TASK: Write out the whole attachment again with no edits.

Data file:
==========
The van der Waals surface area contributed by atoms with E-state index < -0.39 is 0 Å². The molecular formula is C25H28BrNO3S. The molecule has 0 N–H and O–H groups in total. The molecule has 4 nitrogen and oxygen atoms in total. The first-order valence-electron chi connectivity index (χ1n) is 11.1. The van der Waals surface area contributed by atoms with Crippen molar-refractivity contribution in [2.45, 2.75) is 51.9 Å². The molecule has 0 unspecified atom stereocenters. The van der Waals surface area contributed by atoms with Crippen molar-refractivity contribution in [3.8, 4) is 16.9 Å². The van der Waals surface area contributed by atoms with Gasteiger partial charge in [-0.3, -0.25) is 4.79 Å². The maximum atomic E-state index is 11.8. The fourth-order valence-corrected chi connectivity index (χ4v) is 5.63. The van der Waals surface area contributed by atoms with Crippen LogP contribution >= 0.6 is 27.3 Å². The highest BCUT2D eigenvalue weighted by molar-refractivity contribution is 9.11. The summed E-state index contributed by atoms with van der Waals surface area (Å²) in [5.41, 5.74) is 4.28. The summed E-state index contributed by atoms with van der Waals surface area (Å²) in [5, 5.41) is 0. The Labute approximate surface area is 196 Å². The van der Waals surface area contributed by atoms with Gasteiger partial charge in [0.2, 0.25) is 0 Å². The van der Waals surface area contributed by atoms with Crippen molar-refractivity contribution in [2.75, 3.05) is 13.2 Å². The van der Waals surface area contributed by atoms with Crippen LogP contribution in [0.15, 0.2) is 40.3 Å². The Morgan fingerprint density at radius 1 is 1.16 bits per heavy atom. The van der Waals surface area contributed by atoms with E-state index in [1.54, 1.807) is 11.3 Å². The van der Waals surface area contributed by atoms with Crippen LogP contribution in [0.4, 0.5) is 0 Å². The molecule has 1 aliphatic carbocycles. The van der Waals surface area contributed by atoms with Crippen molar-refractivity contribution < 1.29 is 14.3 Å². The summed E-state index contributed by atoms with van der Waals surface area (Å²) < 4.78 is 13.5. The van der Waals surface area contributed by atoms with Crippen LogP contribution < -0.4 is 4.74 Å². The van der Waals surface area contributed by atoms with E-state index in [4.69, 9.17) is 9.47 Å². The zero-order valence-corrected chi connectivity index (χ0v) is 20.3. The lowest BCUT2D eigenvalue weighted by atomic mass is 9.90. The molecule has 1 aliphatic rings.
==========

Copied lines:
The van der Waals surface area contributed by atoms with E-state index < -0.39 is 0 Å². The molecular formula is C25H28BrNO3S. The molecule has 0 N–H and O–H groups in total. The molecule has 4 nitrogen and oxygen atoms in total. The first-order valence-electron chi connectivity index (χ1n) is 11.1. The van der Waals surface area contributed by atoms with Crippen molar-refractivity contribution in [2.45, 2.75) is 51.9 Å². The molecule has 0 unspecified atom stereocenters. The van der Waals surface area contributed by atoms with Crippen molar-refractivity contribution in [3.8, 4) is 16.9 Å². The van der Waals surface area contributed by atoms with Gasteiger partial charge in [-0.3, -0.25) is 4.79 Å². The maximum atomic E-state index is 11.8. The fourth-order valence-corrected chi connectivity index (χ4v) is 5.63. The van der Waals surface area contributed by atoms with Crippen LogP contribution >= 0.6 is 27.3 Å². The highest BCUT2D eigenvalue weighted by molar-refractivity contribution is 9.11. The summed E-state index contributed by atoms with van der Waals surface area (Å²) in [5.41, 5.74) is 4.28. The summed E-state index contributed by atoms with van der Waals surface area (Å²) in [5, 5.41) is 0. The Labute approximate surface area is 196 Å². The van der Waals surface area contributed by atoms with Gasteiger partial charge in [0.2, 0.25) is 0 Å². The van der Waals surface area contributed by atoms with Crippen molar-refractivity contribution in [2.75, 3.05) is 13.2 Å². The van der Waals surface area contributed by atoms with Crippen LogP contribution in [0.15, 0.2) is 40.3 Å². The Morgan fingerprint density at radius 1 is 1.16 bits per heavy atom. The van der Waals surface area contributed by atoms with E-state index in [1.54, 1.807) is 11.3 Å². The van der Waals surface area contributed by atoms with Crippen LogP contribution in [0.4, 0.5) is 0 Å². The molecule has 1 aliphatic carbocycles. The van der Waals surface area contributed by atoms with Crippen molar-refractivity contribution < 1.29 is 14.3 Å². The summed E-state index contributed by atoms with van der Waals surface area (Å²) < 4.78 is 13.5. The van der Waals surface area contributed by atoms with Crippen LogP contribution < -0.4 is 4.74 Å². The van der Waals surface area contributed by atoms with E-state index in [4.69, 9.17) is 9.47 Å². The zero-order valence-corrected chi connectivity index (χ0v) is 20.3. The lowest BCUT2D eigenvalue weighted by atomic mass is 9.90. The molecule has 1 aliphatic rings.